Long Island college and university leaders are advising international students and scholars to postpone travel outside the United States if they are from any of the seven majority-Muslim countries in a 90-day travel ban, as higher education institutions grapple with the impact of President Donald Trump’s executive order.

The order — which affects holders of student and visitor visas from Iran, Iraq, Libya, Somalia, Sudan, Syria and Yemen — brought expressions of dismay from college presidents, who voiced support for their international students and global scholarship, and fueled a campus demonstration Monday at Columbia University and a statement of denunciation endorsed by student government leaders at all 64 State University of New York campuses.

Trump’s order, signed Friday afternoon, also put an indefinite freeze on the entry of refugees from Syria.

Hofstra University officials on Monday said one of their students, a citizen of a country included in the ban, was prevented from boarding his scheduled flight back to the United States over the weekend. The Hempstead university’s spring semester began Monday.

“We are deeply disturbed that this student may be unable to return to continue his studies and are exploring all options. This student is the only one currently enrolled at the university from a nation listed in the travel ban instituted by presidential executive on Jan. 27,” a university statement said. No other details were available.

Hundreds of students and faculty gathered Monday evening on the steps of Columbia’s iconic Low Memorial Library to protest and ask the school to protect international students against immigration authorities.

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“We are here to stand together, Egyptians, Saudis — all the nations who are not part of the ban — to protect our brothers and sisters,” said comparative literature professor Hamid Dabashu, an Iranian who has taught at the university for 28 years.

Graduate journalism student Riham Alkousaa, 26, of Syria, said she worries whether she will be able to complete her degree, for which she received a full scholarship.

“I waited three years to get into the best journalism program in the world, and now I am sad,” she said, holding back tears. “I never thought this would happen here.”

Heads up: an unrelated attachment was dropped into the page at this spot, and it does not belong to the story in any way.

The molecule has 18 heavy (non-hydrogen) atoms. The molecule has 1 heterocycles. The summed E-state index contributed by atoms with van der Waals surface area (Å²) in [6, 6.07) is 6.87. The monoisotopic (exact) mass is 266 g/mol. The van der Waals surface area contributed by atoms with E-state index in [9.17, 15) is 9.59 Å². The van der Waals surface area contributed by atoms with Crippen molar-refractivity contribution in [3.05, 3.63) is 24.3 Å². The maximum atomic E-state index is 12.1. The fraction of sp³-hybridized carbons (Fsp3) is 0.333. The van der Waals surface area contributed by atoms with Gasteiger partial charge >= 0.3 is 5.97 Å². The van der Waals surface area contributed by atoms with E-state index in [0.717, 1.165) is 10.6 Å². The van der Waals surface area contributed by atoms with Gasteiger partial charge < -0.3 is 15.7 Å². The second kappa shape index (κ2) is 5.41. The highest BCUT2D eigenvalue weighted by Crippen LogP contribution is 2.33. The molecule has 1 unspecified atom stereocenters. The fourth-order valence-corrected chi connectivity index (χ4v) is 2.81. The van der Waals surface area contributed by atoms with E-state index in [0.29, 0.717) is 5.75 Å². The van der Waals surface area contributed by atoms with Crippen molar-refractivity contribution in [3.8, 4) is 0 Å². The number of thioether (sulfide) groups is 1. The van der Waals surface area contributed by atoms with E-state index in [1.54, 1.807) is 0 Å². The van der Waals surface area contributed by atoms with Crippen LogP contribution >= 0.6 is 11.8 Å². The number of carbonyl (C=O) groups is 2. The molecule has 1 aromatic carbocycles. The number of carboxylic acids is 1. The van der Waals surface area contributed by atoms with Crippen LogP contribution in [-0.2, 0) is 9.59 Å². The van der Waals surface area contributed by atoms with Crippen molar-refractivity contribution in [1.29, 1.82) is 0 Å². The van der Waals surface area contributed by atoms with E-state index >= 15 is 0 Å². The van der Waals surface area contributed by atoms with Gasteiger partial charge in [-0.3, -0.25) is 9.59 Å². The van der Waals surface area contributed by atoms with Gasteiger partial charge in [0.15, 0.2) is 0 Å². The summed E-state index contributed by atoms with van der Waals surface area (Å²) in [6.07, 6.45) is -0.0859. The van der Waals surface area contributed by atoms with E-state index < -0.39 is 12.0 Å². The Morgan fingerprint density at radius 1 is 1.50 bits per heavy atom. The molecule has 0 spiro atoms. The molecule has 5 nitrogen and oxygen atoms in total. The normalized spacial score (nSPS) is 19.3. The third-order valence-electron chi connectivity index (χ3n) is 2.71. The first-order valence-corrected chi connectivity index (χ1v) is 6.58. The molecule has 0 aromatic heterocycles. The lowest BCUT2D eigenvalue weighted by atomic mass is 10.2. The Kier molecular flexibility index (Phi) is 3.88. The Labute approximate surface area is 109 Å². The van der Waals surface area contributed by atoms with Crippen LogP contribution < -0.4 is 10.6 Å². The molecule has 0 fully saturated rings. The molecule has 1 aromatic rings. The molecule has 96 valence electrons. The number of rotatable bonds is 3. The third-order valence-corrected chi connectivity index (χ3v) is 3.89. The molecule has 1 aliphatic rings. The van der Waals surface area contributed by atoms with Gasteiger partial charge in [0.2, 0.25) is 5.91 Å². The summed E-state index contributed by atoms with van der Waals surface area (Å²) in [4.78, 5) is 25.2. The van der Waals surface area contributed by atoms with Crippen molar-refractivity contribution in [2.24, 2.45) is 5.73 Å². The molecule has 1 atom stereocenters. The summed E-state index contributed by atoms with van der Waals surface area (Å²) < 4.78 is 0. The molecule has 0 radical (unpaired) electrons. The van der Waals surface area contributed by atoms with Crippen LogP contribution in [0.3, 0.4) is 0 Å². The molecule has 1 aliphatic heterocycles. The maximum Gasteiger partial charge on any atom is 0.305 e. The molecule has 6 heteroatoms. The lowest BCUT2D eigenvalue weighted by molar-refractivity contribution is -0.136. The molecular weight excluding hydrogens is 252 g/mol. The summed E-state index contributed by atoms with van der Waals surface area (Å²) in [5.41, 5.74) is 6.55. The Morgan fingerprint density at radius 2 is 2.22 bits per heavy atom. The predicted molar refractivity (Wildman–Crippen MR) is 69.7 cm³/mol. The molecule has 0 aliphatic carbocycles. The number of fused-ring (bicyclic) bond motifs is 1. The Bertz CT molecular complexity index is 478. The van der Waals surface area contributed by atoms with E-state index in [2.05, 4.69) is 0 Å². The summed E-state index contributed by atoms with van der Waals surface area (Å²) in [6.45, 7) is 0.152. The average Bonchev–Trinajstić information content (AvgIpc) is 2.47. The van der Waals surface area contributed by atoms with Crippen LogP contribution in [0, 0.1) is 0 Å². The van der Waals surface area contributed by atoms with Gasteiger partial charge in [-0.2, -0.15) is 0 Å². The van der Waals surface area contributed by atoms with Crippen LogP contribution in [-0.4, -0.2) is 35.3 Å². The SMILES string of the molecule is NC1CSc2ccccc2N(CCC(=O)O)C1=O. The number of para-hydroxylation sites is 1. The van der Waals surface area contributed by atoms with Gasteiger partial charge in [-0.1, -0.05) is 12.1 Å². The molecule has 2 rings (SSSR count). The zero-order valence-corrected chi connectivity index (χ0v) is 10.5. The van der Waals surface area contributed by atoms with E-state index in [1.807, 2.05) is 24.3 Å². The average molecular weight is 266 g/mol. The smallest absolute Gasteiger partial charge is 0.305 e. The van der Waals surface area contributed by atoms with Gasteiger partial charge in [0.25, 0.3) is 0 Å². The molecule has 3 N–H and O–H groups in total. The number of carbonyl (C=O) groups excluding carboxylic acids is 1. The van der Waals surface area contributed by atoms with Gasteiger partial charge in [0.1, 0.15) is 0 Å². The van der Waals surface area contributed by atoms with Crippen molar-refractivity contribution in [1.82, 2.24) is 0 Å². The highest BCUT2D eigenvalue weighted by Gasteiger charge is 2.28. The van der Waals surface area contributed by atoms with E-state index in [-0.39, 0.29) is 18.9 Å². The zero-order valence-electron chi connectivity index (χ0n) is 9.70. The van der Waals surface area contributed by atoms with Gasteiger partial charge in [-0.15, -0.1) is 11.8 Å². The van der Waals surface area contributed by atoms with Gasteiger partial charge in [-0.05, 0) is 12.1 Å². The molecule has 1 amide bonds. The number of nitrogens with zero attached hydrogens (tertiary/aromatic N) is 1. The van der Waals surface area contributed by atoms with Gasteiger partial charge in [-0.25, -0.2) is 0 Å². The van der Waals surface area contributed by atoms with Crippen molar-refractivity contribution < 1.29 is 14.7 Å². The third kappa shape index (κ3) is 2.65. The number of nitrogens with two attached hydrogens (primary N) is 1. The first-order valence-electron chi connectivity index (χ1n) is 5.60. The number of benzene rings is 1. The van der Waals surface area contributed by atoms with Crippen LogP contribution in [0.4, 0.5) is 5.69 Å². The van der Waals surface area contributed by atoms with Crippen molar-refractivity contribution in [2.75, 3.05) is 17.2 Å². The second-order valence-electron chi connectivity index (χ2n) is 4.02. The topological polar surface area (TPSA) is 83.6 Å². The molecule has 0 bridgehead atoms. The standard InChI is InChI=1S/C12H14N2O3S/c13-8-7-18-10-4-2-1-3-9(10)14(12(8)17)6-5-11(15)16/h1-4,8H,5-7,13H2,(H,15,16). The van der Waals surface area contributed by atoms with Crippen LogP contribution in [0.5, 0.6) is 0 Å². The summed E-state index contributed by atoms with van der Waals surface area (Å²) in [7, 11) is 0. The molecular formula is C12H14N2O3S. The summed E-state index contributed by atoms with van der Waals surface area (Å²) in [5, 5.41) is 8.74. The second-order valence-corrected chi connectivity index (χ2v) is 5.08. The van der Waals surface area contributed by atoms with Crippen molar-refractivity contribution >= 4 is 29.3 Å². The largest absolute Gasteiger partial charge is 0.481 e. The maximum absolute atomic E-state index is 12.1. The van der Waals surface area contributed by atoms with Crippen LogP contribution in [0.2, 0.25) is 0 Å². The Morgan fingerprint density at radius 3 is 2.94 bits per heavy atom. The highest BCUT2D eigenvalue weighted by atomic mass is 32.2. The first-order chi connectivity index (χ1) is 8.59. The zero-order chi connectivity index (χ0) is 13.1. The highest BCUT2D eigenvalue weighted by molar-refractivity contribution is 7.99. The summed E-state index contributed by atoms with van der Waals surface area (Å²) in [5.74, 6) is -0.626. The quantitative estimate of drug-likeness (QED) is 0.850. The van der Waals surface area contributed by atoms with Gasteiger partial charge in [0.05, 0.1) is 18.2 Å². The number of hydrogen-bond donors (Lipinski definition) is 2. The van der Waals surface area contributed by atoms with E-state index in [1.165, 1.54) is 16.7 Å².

Over the weekend, Stony Brook University doctoral student Vahideh Rasekhi was detained at Kennedy Airport. Rasekhi, of Iran, is earning a Ph.D. in linguistics and is president of the school’s Graduate Student Organization. She had been visiting her family and began her travels back to the United States before the executive order went into effect.

It’s unclear how many students attending local colleges are from the majority-Muslim countries in the ban. College administrators said Monday that students from other nations also have expressed concern about what it could mean for them.

Students who are not citizens or permanent residents of the United States typically enter the United States in nonimmigrant F-1 student or J-1 exchange visitor status.

According to the U.S. Department of Homeland Security’s website, there are 286,408 people with student and exchange visas, which includes principals, spouses and children. That number includes the F-1 and J-1 categories.

During the 2015-16 academic year, the majority of international students studying in the United States were from China, India and Saudi Arabia.

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American colleges and universities that year saw a 7 percent rise in the number of students from one of the seven countries included in the travel ban. New York University and Columbia were among the top hosting schools, according to data compiled by the Institute of International Education, an independent nonprofit organization.

“This is happening to us right here in the state university system,” said Marc Cohen, president of the State University of New York Student Assembly. “We are joining with our partners in the CUNY system — about 1.3 million of us — and asking everyone to call their Congress member and senator to get this thing reversed.”

Cohen and the student government presidents of each school in the SUNY system unanimously approved a statement that said, “We, the elected leaders from across the 64 campuses of the largest system of public colleges and universities in the country, stand united in our shame of this hateful decision.”

After Rasekhi’s release, Stony Brook University President Samuel L. Stanley sent a letter to the 25,700-student campus reinforcing the school’s “unwavering commitment to diversity.” The university will host an information session with legal experts on Wednesday at 1 p.m. in the Wang Center Theater, Stanley said, to address the impact of the executive order and answer questions from international students.

SBU officials said the school has 60 students from Iran, one from Iraq, one from Sudan and two from Yemen; seven faculty members are from Iran.

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NYIT Interim President Rahmat Shoureshi on Monday issued a similar statement, offering immigration and visa counsel and support. The school, which has campuses in Old Westbury and Manhattan, has 1,833 international students, seven of whom are from the countries in the travel ban. The school’s fall enrollment was 9,300.

“We fully support the rights of everyone to pursue their academic and scholarly goals in the U.S. and abroad,” Shoureshi said in a letter to the campus community.

John S. Nader, president of Farmingdale State College, said the school’s data showed no students from one of the seven countries in the executive order. But for weeks, students and faculty have expressed concern about international and immigrant students on campus.

“We are assuring our international students, regardless of where they are from, that we will provide every legal protection,” he said.

With Maria Alvarez